A group of University of South Florida students holds a protest on March 18, 2024, during a USF Board of Trustees meeting at Marshall Student Center in Tampa. Many of the students later took part in a hunger strike calling for the university to divest from companies tied to Israel's war effort in Gaza. Their signs bore the names of some of the companies they are targeting. [ DIRK SHADD | Times ]

Earlier this month, the University of South Florida student senate passed a bill calling on the school to stop investing in companies that support Israel as its monthslong offensive in Gaza continues.

The Student Government president and USF’s Hillel group condemned the bill, drawing pushback from the Student Government vice president. The controversy began in March with protests and a hunger strike by a group of students also pushing for divestment from Israel, but USF’s board of trustees refused their demands.

It’s not the first time the university has found itself in a debate over divestment.

In 1987, after a two-year campaign by students and faculty, USF divested from some companies supporting South Africa and its system of racial segregation known as apartheid.

The circumstances are different: World opinion was less divided over apartheid than it is today over war in the Middle East. Florida law has been changed to require that investments by public universities are based on potential returns and risks — not social or political issues. And USF has grown into a much bigger institution that uses fund managers to handle investments.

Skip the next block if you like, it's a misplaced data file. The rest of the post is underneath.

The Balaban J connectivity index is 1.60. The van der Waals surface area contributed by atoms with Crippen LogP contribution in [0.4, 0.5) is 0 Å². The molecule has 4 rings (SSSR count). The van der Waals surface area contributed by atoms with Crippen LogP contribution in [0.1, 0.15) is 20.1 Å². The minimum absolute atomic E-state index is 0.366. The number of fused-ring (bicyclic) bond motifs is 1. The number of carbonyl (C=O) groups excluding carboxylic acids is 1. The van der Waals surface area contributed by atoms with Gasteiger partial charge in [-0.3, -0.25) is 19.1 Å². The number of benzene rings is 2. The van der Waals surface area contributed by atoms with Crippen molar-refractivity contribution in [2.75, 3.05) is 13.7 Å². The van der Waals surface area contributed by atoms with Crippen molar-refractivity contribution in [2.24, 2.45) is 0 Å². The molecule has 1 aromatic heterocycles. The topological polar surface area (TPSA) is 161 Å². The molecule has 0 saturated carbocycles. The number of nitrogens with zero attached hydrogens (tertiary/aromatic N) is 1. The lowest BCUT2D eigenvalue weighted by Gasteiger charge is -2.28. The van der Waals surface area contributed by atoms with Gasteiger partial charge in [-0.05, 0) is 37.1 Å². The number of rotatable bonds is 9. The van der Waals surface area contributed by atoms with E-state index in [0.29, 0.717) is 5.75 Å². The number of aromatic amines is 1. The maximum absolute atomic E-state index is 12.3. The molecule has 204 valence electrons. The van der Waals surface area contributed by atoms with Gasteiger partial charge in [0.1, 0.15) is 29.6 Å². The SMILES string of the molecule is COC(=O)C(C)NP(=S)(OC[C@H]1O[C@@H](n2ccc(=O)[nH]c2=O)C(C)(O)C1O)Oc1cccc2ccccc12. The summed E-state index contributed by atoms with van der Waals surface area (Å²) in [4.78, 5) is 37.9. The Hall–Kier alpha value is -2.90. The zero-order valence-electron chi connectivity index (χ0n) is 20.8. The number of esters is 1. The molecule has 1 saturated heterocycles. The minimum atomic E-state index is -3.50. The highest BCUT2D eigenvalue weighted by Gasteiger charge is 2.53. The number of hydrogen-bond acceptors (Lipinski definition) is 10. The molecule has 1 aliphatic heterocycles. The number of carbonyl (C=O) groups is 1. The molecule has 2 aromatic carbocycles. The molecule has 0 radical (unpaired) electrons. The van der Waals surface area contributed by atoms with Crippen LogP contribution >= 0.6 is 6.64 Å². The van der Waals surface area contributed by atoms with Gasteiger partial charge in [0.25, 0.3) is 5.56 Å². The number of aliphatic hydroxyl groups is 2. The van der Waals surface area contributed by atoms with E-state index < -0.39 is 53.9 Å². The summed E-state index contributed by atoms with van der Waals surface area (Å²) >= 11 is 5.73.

But the two episodes share some of the same general themes and tensions.

The mid-1980s saw a wave of activism across Florida’s college campuses. During a 40-day sleep-in on the steps of the University of Florida’s administration building, protesters demanded the school divest from funds tied to South Africa. Florida State University, USF and other schools saw faculty and student protests and teach-ins.

At USF, faculty members led the way. History professors Nancy Hewitt and her husband, Steven Lawson, first got involved in activism during the 1960s, and in 1984 protested a visit to campus by Henry Kissinger. The former secretary of state was being paid $20,000 and backed out of the appearance after a hubbub over the price tag.

The following year, Hewitt and Lawson— now professors emeritus at Rutgers University — became active in the movement to divest from South African over apartheid.

To Lawson, it was an extension of teaching.

John Lott Brown was president of the University of South Florida from 1978 to 1987.
John Lott Brown was president of the University of South Florida from 1978 to 1987. [ Times ]

“We saw protest as an adjunct to education,” he said in a recent interview. “We thought our students should be educated in ways that were outside the classroom. We had a fierce commitment to public education.”

Soon, students joined the movement, forming the Student Coalition Against Apartheid and Racism. Protests on campus likened apartheid to Jim Crow laws in the United States.

The USF president at the time, John Lott Brown, said he would not support the university divesting funds, but instead favored a policy urging companies involved in South Africa to sponsor scholarships at USF.

Protests on campus continued and multiple student organizations supported divestment, with support from editorials in the USF student newspaper.